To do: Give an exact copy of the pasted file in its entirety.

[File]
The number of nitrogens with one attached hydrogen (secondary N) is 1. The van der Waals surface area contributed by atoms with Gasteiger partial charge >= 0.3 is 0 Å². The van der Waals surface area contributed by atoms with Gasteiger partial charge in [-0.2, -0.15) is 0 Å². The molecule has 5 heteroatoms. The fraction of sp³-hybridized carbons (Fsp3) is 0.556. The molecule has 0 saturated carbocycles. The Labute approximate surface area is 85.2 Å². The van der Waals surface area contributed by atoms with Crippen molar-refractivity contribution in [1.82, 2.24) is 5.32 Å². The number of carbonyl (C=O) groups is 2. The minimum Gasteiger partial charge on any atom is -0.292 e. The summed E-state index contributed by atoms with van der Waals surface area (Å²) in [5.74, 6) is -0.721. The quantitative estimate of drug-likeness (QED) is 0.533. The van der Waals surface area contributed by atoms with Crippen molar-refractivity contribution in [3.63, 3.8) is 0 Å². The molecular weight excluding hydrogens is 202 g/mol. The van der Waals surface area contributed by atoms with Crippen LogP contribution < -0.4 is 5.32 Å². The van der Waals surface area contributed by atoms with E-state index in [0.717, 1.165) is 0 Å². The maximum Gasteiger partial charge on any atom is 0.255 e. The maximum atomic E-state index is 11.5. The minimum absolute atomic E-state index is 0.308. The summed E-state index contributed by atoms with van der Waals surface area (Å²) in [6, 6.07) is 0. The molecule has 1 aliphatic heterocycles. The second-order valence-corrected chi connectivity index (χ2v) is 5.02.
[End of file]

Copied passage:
The number of nitrogens with one attached hydrogen (secondary N) is 1. The van der Waals surface area contributed by atoms with Gasteiger partial charge >= 0.3 is 0 Å². The van der Waals surface area contributed by atoms with Gasteiger partial charge in [-0.2, -0.15) is 0 Å². The molecule has 5 heteroatoms. The fraction of sp³-hybridized carbons (Fsp3) is 0.556. The molecule has 0 saturated carbocycles. The Labute approximate surface area is 85.2 Å². The van der Waals surface area contributed by atoms with Crippen molar-refractivity contribution in [1.82, 2.24) is 5.32 Å². The number of carbonyl (C=O) groups is 2. The minimum Gasteiger partial charge on any atom is -0.292 e. The summed E-state index contributed by atoms with van der Waals surface area (Å²) in [5.74, 6) is -0.721. The quantitative estimate of drug-likeness (QED) is 0.533. The van der Waals surface area contributed by atoms with Crippen molar-refractivity contribution in [3.63, 3.8) is 0 Å². The molecular weight excluding hydrogens is 202 g/mol. The van der Waals surface area contributed by atoms with Crippen LogP contribution < -0.4 is 5.32 Å². The van der Waals surface area contributed by atoms with E-state index in [0.717, 1.165) is 0 Å². The maximum Gasteiger partial charge on any atom is 0.255 e. The maximum atomic E-state index is 11.5. The minimum absolute atomic E-state index is 0.308. The summed E-state index contributed by atoms with van der Waals surface area (Å²) in [6, 6.07) is 0. The molecule has 1 aliphatic heterocycles. The second-order valence-corrected chi connectivity index (χ2v) is 5.02.